Yes, a one-hour flight and they served us a meal and drinks! A nice small box with a chopped vegetable sandwich and some fruit.

The Luang Prabang International Airport has obviously been updated recently. It was very nice and there weren't other flights there. We followed a British traveler who was the snobbish sort -- hated the airport, the "real" Laos is being ruined by tourism. Sorry, buddy, but all of us foreigners who come to another country contribute to "ruining" these places. But I'm sure those people who rely on tourism dollars are happy to raise their standard of living. We were able to get a tourist visa on arrival for $35 (must have American cash) plus a $1 processing fee.

Our hotel, the Lakhangthong Boutique Hotel, sent a driver to meet us. He was sitting outside the airport playing with his phone. The hotel is a small teakwood place, very nice. I'll try to get some photos today. We are on the upper floor with a balcony facing the (not very busy) street. We were greeted with fresh hot tea and fruit on our breakfast table outside the door.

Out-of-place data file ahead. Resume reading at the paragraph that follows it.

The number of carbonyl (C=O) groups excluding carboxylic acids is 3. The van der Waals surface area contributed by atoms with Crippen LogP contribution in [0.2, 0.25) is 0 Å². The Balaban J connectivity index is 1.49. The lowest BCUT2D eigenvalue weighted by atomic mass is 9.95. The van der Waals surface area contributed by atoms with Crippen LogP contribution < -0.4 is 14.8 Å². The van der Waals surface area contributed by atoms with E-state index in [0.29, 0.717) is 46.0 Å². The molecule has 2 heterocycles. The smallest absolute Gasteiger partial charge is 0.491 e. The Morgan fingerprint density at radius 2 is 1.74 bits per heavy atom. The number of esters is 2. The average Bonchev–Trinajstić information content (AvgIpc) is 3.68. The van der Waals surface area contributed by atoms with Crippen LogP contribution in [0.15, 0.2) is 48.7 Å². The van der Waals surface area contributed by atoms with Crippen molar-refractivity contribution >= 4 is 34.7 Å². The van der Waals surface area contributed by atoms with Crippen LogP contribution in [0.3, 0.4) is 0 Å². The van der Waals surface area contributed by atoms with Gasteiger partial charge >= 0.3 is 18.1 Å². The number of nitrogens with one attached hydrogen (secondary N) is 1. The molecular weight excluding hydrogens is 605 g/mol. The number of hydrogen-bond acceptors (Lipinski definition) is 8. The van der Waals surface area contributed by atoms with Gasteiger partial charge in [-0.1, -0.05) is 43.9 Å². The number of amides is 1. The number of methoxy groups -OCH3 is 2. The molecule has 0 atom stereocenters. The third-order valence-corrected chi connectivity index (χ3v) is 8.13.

After getting settled in our room we headed to the center of town and the Night Market, about a 10-minute walk. We found the food booths first (no surprise!). There were many possibilities for picking up a bite to eat.

This woman was making small coconut cakes in the cooker on the left below. We got a little packet of them -- a bit like pancake batter with soft coconut in the middle. She put them together like small sandwiches. The buns looked interesting but we didn't try them.

Along one side there was a series of sandwich booths. They also sold fruit and smoothies.

We picked one of the booths and got an avocado and bacon sandwich to share. We are in former French territory, so the bread is quite wonderful.

There were many gorgeous craft stalls all along the way -- I'll photograph some of them the next time. We needed to get some money and finally found the ATMs on the way back to the hotel. Yes, they are all in a row, just pick the bank you want to use. Dan got out 100,000 kip and afterwards realized that it was only about $15. We will have to get more soon!!

Thursday, January 28, 2016

Food Update

I haven't put food pictures in for a while, so here are some of the things we've had over the past two weeks or so. If I know what they are, I'll label them! They are in no particular order

Stir-fried chicken and vegetables

Doo Dee special curry -- coconut curry sauce

Green curry and Thai sausage stir-fry

Chicken kabob maker (great for a quick carry-home supper)

Mixed fruit (black grapes, spotted dragonfruit)

Pad Thai with egg cooked separately -- nice presentation

Penang curry

Doo Dee 4-way pizza (4 different toppings -- pepperoni, ham, artichoke, mushroom)

Doo Dee Hawaiian pizza

Chicken cashew with vegetables

Shrimp cashew with vegetables

Tuesday, January 26, 2016

Weather (and Massage)